Conference PaperPDF Available

Sound producing mechanism in the temperature inversion layer and its sensitivity to geomagnetic activity

Authors:
  • Aalto University, School of EE, Espoo Finland

Abstract

Sounds associated with aurora borealis, so called Auroral Sounds (AS), are explained by electrical discharges occurring in the Temperature Inversion Layer (TIL) approximately 75 meters above the ground [1]. It is assumed that under favourable weather conditions the number of AS events depends on the activity of the geomagnetic (GM) storm. Historical testimonies of AS indicate that the GM storm should be strong enough to rise bright and lively auroras to the zenith before these sounds can be observed. The goal of this study is to test the relevancy of this claim by studying the sensitivity of the AS producing mechanism under moderate GM activity. A four-hour sound measurement was performed around the local magnetic midnight on Jan 25–26, 2022 at Fiskars village in southern Finland. Sixty AS event candidates were manually selected and their temporal distributions and period histograms constructed for statistical comparisons with the GM data measured simultaneously by the Finnish Meteorological Institute (FMI) at Nurmijärvi Geophysical Observatory (NGO). The data was also used for regression models to study possible causal relationship between the GM activity and the AS events. A strong causality was found. The temporal distribution of the sounds was predicted by the GM activity with 90% accuracy after a delay of 21 min. The results show that in good weather conditions the AS events are much more common than previously thought.
1
Sound producing mechanism in temperature inversion layer and
its sensitivity to geomagnetic activity
Unto K. Laine1,*
1Department of Signal Processing and Acoustics, Aalto University, Espoo, Finland.
* unto.k.laine@aalto.fi
Abstract
Sounds associated with aurora borealis, so called Auroral Sounds (AS), are explained by electrical
discharges occurring in Temperature Inversion Layer (TIL) approximately 75 meters above the ground [1]. It
is assumed that under favorable weather conditions the number of AS events depends on the activity of the
geomagnetic (GM) storm. The historical testimonies of AS indicate that the GM storm should be strong
enough to rise the bright and lively auroras to the zenith before these sounds can be observed. The goal of
this study is to test the relevancy of this claim by studying the sensitivity of the AS producing mechanism
under a moderate GM activity. A four-hour long period of the sound measurements done around the local
magnetic midnight Jan 2526, 2022 at Fiskars village, Finland, is analyzed. Sixty AS event candidates were
manually selected and their temporal distribution and period histogram constructed for statistical
comparisons with the GM data measured simultaneously by the Finnish Meteorological Institute (FMI) at
Nurmijärvi Geophysical Observatory (NGO). The data was also used for regression models to study possible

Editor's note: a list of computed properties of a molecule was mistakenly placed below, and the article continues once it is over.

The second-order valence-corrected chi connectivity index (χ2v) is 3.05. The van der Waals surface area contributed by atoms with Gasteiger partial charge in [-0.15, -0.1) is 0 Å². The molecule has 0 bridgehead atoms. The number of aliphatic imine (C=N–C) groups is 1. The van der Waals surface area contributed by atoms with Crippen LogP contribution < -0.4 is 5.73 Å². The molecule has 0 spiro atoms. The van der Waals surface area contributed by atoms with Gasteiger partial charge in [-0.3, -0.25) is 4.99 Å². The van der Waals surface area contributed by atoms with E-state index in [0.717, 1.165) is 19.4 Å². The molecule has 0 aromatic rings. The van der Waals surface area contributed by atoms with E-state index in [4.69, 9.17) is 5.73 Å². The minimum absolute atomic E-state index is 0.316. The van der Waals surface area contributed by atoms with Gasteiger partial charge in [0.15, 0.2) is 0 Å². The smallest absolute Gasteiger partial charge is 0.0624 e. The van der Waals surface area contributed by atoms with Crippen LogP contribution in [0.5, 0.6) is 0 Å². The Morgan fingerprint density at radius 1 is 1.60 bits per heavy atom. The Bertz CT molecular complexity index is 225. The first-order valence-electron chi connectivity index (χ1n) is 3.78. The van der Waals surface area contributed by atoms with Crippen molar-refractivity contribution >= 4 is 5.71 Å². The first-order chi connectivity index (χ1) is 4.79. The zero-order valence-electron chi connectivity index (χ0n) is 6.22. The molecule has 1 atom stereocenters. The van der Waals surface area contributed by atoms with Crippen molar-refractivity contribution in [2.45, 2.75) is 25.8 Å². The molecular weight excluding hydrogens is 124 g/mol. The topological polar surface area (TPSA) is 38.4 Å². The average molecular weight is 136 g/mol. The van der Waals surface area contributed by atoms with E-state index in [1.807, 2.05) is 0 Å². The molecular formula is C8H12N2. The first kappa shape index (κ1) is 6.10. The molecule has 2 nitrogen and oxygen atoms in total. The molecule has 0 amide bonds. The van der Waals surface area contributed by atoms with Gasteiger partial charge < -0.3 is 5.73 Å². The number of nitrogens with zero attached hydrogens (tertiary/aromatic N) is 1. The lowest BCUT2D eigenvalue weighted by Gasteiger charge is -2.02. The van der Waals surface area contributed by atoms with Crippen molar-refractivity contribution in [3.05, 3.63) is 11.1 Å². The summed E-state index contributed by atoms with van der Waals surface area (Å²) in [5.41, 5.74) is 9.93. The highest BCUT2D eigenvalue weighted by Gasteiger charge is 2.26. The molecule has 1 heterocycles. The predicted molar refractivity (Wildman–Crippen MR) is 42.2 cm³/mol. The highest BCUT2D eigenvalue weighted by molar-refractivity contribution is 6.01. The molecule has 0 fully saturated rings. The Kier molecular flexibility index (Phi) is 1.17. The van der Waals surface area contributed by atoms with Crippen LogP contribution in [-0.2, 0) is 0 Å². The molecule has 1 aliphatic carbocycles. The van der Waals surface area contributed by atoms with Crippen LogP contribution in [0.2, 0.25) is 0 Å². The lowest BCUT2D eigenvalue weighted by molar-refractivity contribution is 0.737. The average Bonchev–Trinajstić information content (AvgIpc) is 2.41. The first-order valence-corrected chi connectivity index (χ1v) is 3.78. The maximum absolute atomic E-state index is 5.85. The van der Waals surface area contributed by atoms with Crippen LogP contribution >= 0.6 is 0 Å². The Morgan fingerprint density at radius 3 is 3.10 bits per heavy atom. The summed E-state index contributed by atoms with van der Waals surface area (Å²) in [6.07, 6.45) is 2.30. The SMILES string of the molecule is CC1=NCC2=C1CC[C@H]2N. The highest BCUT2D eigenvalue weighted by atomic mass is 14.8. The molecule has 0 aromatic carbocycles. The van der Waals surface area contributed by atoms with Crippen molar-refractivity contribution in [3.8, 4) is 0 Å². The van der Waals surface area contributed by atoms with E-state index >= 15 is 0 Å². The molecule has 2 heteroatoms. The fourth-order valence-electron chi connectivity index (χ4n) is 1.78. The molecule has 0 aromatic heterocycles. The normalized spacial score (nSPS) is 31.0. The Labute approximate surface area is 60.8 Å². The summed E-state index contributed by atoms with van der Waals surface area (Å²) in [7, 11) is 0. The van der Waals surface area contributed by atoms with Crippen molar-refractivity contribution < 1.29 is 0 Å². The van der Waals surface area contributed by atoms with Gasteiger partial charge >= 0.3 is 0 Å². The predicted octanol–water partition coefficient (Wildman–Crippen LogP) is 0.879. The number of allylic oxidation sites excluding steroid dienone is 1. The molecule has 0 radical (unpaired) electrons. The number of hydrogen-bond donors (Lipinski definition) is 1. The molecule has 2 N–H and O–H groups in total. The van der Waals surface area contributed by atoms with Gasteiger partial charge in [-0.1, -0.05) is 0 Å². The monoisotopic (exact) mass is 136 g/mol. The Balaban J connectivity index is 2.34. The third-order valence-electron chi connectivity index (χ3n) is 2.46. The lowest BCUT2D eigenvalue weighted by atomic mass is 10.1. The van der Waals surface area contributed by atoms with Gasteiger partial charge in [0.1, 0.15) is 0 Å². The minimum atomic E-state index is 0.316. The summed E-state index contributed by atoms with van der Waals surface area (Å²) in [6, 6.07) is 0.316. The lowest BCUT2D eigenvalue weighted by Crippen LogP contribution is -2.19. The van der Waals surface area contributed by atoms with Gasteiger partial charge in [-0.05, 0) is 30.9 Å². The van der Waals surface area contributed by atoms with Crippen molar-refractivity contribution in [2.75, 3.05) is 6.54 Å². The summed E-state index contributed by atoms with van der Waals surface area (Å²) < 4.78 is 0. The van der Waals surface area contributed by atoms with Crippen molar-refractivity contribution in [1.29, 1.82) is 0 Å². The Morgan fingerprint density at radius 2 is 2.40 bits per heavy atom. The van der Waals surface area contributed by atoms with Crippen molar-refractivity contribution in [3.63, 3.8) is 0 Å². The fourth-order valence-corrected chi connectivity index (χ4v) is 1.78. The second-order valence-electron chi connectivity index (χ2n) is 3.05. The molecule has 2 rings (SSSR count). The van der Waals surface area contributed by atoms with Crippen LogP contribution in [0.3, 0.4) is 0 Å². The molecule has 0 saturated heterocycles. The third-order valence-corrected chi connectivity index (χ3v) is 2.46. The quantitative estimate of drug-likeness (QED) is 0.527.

causal relationship between the GM activity and the AS events. A strong causality between the GM activity
and the AS events was found. The sounds were predicted by the GM activity with 90% accuracy after a
delay of 21 min. The results show that the AS events are much more common than previously thought.
Keywords: aurora borealis, solar wind, magnetosphere, auroral sounds, geomagnetism, temperature
inversion layer, regression models, period histogram.
1 Introduction
Based on the present knowledge, Auroral Sounds (AS) have physically existed around auroral zones as long
as the Earth has had an atmosphere and magnetosphere similar to the present ones. Thus, the problem of AS
is not just a millennial problem, as often referred to, but has probably surprised many species before the
humans. The question of the first descriptions of aurora borealis and also of the sounds associated, have been
discussed a long time. Based on earlier studies [2,3], it is probable that one of the first documented
observations was made by prophet Ezekiel around 593 BCE. For some reason the earlier studies of this event
are limited entirely to the visual part of Ezekiel’s observations falling silent in front of his sound perceptions.
Ezekiel not only described the visual art of auroras, which he called angels, but continued with the sounds.
He tells, that he heard “the roar of rushing waters”.
When the Auroral Acoustics project [1] started and the author made one of his first AS observations, a TV-
reporter asked for a description of the sounds. The answer was: “they sounded like Niagara Falls from a
distance of one kilometre”. Afterwards, when the author became familiar with the text of Ezekiel, the
similarity of the descriptions surprised. The recent AS observations include descriptions, where a strange
sound from the sky woke up the attention and after looking to the direction of the sound source an aurora
was observed. The sound focused the mind to search its reason from the direction it was perceived, on the
open sky. In Same culture we find opinions that an aurora without a sound is not a real aurora. A ‘real
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aurora’ should be bright, colourful, lively with changing structures. Exactly these features are often
mentioned as conditions for auroral audibility.
Until around 1930’s some authors still believed that under special conditions auroras may come down below
the altitude of the clouds and therefore they could be audible [4]. Even after the hundreds of altitude
measurements made by Norwegian Carl Størmer [5], who first time showed that only in extremely rare cases